SAN FRANCISCO (KGO) -- A special event commemorating 9/11 was held Monday in San Francisco. For the first time the city joined New York, Los Angeles and Phoenix in a unique program to turn a day of tragedy into something better.
Hundreds came together at Pier 35 to remember 9/11. There was a moment of silence, a poignant rendition of God Bless America, and the ringing of a ceremonial bell. Then, the day of tribute turned into a day of service.
Congresswoman Nancy Pelosi got to work with other volunteers packing boxes of breakfast foods - enough for 300,000 meals. "We'll never forget, but how do you remember? You remember with service and with helping others," Pelosi said.
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Philanthropic efforts like this were started by a nonprofit called My Good Deed. Now known as 9/11 day, it was created by families who lost loved ones that day. Like the Bay Area's Alice Hoagland whose son Mark Bingham was one of the heroes who fought the hijackers of flight 93. Hoagland says she misses her son, not just today, but every day.
Hoagland wasn't up to attending Tuesday's event in San Francisco, but talked over the phone about its special meaning.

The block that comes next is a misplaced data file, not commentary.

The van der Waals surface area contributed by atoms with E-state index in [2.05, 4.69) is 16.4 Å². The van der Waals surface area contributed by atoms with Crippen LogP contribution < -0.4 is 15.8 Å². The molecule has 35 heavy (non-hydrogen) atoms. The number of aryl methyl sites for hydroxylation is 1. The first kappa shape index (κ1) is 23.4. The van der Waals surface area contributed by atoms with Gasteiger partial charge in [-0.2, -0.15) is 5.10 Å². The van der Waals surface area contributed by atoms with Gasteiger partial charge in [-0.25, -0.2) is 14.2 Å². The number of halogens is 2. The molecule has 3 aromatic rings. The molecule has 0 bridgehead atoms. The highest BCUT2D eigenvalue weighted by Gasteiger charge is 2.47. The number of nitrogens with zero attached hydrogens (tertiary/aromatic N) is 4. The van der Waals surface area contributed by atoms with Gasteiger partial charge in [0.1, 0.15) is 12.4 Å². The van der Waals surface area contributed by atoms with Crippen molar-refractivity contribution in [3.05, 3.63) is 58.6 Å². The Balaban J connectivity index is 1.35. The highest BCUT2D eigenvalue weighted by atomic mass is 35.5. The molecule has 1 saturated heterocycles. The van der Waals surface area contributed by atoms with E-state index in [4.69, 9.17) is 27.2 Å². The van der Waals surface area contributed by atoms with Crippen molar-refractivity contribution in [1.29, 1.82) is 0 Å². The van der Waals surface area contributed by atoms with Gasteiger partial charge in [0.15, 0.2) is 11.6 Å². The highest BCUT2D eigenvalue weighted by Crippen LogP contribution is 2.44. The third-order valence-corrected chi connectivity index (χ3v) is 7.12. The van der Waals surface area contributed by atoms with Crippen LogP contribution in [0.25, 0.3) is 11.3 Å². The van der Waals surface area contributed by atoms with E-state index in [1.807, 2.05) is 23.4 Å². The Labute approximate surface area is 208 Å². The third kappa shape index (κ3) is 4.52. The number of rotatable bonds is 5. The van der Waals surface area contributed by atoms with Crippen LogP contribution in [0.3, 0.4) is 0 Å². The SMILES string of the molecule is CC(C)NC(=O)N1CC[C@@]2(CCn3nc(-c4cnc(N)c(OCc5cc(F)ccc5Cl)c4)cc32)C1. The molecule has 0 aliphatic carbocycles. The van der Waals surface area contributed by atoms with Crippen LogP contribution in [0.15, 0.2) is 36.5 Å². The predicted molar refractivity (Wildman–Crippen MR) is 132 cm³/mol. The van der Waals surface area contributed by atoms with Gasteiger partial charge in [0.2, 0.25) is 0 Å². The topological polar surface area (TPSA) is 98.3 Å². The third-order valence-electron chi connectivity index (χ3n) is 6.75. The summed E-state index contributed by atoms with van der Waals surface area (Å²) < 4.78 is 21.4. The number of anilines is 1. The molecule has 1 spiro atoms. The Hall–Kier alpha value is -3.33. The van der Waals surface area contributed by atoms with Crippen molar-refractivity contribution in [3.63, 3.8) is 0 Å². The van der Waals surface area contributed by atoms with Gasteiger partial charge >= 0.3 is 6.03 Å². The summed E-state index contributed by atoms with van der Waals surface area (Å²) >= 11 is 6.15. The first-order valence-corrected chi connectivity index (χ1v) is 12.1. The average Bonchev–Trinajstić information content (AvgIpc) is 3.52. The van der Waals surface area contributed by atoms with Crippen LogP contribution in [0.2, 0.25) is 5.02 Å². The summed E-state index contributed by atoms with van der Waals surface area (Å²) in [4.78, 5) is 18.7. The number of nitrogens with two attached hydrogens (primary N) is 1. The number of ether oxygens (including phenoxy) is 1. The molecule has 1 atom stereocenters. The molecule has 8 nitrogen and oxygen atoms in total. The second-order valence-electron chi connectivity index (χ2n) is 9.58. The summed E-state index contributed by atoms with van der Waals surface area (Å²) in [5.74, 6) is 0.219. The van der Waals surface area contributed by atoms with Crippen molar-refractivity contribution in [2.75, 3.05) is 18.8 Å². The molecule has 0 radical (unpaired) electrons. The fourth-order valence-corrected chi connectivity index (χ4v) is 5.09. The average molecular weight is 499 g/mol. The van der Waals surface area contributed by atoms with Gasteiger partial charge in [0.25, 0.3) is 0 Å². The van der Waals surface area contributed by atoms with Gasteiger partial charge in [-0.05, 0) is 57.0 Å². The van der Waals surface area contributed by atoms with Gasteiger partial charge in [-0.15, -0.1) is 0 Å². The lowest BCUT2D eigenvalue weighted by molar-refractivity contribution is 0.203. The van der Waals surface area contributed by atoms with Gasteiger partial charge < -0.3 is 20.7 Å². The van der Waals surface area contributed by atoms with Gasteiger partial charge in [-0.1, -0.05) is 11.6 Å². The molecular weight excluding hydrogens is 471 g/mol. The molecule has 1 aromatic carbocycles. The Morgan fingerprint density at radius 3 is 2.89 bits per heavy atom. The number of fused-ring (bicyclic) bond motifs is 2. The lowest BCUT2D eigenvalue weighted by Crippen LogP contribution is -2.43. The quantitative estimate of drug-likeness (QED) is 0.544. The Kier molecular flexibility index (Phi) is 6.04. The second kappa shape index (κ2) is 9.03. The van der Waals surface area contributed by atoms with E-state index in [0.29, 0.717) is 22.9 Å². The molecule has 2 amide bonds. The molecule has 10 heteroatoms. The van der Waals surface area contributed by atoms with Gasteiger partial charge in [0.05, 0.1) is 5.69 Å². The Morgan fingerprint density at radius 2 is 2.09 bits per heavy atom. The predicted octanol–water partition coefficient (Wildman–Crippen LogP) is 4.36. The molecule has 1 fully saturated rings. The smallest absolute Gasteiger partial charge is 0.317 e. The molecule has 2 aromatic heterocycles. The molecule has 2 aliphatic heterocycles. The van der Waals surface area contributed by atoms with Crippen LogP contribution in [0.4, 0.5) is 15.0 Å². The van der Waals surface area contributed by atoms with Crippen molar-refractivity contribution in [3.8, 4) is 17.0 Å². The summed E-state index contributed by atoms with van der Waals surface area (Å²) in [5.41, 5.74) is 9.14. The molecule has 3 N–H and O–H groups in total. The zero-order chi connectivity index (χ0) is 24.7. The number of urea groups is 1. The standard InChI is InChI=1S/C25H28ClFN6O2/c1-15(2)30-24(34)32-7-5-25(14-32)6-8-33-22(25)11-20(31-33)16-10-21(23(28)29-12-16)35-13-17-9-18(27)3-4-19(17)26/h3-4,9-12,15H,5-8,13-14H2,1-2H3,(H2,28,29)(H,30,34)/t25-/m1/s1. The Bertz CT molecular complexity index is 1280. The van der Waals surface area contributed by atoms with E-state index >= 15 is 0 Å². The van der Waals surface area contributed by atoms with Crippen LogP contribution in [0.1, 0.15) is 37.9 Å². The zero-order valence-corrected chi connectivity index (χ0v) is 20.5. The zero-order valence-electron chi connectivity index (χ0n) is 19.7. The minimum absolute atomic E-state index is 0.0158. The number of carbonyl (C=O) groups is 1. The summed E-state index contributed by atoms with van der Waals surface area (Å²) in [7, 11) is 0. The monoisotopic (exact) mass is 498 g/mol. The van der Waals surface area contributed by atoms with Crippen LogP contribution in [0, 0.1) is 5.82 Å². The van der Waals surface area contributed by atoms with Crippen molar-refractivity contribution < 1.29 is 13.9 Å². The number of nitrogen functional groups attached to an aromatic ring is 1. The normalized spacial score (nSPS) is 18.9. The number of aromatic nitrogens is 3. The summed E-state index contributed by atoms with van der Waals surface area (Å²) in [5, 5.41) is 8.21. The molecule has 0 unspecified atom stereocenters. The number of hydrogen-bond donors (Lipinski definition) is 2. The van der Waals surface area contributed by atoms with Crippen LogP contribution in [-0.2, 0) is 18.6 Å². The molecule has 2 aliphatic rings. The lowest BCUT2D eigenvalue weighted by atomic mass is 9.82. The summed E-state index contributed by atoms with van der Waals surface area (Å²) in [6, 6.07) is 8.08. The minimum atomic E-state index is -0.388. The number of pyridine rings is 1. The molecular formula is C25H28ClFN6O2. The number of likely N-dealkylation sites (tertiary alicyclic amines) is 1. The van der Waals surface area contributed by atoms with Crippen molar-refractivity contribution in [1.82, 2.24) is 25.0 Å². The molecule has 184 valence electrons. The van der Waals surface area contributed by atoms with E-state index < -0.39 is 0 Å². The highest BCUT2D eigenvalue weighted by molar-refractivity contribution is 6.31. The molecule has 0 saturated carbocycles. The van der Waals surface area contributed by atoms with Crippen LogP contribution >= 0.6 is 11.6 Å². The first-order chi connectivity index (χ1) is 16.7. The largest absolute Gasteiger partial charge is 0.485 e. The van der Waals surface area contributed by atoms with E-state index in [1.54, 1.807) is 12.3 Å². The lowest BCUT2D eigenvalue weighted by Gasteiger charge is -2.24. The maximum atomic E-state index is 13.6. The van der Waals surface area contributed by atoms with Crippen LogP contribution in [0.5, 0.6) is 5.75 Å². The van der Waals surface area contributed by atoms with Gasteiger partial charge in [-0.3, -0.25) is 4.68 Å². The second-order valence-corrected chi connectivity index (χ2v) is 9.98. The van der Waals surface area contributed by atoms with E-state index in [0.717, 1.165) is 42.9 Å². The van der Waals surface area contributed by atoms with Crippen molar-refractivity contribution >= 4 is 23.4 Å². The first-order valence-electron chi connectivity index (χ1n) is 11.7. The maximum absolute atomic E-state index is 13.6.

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"I think it's wonderful that people want to turn the suffering and pain and horrible memories of 911 into something good and joyful," she said.
Congress and President Obama officially designated 9/11 as a national day of service and remembrance in 2009. It's now said to be the largest day of giving.
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Michelle Bailey, an employee with Union Bank volunteered Tuesday. "This is a way we can honor those who gave the ultimate sacrifice of losing their lives," she said.
Tim Murphy says 9/11 inspired him to become a firefighter. He is a member of the San Francisco Fire Department's Veterans Organization. "It meant a lot to me to become a firefighter in my adult life. The sacrifice made that day by all involved can never be forgotten," Murphy said.
Organizers say 30 million Americans will take time to do a good deed today. The boxes of food packed at Pier 35 will be donated to the San Francisco Marin Food bank.
See more stories, photos, and video on 9/11 ceremonies.
San Franciscans join other US cities remembering 9/11 terror attacks by volunteering